Parable - a short, simple story designed to convey some religious principle, moral lesson, or general truth by comparison with actual events. A parable is often an allegory in which each character represents an abstract concept—such as obedience or honesty—and is illustrated through real-life events.
The term is from the Greek parabole, meaning “comparison” or “putting beside” which was derived from paraballein, meaning “to throw beside.”
Melville’s Billy Budd is sometimes offered as a parable since it demonstrates that absolute good may not co-exist with absolute evil. In this novel, Billy is an innocent, impressionable, young sailor, the personification of absolute good. He is court-martialed and hanged for mutiny and murder under trumped-up charges brought against him by Claggart, the personification of absolute evil.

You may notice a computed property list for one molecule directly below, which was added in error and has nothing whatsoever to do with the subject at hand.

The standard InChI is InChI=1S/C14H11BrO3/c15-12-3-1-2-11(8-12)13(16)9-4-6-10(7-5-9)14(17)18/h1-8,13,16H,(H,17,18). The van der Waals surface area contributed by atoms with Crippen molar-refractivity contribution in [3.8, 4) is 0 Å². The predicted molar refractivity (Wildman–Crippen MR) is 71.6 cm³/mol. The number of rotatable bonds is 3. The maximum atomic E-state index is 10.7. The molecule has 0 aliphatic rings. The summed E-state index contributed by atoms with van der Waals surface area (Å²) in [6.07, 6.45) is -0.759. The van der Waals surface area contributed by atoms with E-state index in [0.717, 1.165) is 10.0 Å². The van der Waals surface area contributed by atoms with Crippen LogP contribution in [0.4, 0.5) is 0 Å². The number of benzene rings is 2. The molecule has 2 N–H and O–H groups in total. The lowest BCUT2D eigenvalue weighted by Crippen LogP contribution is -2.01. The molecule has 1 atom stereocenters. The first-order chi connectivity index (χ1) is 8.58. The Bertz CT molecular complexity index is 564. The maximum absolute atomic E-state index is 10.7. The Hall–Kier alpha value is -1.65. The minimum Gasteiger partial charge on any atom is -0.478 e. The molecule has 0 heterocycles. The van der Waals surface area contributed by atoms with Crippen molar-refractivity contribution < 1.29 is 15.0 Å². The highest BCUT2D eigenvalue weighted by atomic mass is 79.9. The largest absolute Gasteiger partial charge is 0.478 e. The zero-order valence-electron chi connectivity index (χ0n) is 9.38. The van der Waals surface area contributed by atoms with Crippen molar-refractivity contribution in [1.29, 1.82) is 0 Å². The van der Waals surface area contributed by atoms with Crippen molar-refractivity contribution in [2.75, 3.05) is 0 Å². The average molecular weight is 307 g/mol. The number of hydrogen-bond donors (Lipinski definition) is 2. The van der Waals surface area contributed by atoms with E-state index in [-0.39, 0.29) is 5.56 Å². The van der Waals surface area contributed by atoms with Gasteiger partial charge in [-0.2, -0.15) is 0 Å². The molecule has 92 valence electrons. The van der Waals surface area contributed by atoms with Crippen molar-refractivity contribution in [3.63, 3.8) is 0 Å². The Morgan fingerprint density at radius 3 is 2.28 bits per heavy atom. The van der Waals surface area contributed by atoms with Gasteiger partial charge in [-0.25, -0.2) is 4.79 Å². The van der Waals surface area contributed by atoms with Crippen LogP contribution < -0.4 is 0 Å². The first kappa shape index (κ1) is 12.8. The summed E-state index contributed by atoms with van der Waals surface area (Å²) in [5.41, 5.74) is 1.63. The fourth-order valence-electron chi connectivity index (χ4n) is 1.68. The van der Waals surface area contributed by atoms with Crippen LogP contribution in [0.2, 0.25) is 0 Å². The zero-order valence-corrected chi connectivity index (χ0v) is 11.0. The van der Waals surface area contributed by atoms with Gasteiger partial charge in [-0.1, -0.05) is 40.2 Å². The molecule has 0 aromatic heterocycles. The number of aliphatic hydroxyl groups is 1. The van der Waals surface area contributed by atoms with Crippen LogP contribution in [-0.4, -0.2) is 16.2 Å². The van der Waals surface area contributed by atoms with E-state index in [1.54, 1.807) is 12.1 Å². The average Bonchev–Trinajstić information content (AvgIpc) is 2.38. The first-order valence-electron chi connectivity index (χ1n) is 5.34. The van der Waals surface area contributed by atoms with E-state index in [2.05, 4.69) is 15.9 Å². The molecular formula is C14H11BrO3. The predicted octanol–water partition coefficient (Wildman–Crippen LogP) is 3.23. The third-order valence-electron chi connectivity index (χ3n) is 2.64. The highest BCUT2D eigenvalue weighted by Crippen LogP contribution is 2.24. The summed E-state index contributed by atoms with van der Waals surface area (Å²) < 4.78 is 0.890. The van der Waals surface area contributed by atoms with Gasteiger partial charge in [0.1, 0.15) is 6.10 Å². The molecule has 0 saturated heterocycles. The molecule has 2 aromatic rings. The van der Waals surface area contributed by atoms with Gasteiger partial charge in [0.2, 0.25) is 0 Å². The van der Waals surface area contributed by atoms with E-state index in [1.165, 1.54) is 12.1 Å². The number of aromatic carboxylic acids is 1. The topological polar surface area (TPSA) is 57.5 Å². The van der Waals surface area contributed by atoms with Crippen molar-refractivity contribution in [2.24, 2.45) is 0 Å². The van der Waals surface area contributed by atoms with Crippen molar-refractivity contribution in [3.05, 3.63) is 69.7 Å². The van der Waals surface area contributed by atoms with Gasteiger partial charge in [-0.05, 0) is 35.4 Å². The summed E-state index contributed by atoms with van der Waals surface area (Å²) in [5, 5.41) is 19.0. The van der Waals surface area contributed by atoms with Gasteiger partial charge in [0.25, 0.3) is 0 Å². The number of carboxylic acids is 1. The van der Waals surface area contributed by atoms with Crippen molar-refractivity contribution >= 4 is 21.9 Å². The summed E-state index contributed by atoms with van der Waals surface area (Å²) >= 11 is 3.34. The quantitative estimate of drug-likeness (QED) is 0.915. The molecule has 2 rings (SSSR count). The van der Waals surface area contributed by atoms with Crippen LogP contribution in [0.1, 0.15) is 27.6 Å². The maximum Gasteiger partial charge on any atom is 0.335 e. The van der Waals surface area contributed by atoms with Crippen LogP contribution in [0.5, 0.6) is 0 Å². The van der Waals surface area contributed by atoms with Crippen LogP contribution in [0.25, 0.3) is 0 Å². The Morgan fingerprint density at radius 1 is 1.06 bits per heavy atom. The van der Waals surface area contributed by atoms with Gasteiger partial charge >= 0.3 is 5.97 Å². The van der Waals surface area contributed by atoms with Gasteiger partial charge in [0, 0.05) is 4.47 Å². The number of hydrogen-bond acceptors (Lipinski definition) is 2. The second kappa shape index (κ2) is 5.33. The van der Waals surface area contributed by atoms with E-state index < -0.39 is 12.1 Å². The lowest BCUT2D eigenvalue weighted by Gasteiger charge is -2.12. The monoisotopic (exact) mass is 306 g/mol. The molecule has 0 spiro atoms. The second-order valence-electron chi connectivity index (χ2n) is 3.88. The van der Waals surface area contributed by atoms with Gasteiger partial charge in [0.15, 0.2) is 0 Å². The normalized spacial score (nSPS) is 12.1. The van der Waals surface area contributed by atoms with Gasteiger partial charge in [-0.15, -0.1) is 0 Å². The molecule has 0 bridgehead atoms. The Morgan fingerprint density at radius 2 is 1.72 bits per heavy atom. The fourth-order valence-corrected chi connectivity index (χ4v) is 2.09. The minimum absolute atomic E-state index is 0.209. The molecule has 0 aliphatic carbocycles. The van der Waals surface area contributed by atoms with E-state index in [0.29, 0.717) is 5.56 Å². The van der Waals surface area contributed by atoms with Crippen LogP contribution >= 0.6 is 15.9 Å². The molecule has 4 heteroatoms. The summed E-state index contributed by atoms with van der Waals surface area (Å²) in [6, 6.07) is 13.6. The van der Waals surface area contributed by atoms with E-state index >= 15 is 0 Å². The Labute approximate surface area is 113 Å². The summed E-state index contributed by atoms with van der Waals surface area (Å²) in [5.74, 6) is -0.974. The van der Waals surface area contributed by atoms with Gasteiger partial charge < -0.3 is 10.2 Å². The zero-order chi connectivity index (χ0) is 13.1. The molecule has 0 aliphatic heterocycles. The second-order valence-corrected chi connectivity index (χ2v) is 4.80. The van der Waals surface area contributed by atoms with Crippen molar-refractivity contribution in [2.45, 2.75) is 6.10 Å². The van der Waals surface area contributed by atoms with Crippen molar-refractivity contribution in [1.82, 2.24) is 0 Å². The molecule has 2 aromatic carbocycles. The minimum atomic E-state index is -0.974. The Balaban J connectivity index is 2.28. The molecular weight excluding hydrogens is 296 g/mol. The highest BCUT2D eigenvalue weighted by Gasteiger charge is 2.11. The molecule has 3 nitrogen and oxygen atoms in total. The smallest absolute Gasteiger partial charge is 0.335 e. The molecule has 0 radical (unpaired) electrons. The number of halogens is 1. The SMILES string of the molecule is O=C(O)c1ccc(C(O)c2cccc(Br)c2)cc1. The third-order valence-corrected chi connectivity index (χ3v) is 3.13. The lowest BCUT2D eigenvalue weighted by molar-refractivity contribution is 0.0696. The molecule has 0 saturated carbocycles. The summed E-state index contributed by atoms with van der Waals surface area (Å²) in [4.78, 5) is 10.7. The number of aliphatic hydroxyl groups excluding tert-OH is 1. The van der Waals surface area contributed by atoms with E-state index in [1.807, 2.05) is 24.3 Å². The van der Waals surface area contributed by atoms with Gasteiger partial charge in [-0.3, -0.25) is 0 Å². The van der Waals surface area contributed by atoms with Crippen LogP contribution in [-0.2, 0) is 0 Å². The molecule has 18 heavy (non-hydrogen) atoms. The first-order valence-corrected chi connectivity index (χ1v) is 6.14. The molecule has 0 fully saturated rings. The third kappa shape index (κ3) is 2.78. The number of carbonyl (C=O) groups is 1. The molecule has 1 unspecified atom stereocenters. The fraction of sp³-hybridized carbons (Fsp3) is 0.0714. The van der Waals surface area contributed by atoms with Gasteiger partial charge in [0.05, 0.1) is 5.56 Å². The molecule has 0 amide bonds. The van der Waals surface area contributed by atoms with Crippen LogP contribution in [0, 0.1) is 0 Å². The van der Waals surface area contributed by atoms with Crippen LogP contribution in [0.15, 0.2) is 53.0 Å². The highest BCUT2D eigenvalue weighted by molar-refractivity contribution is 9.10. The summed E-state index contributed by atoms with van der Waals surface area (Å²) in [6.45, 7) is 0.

see: allegory, fable
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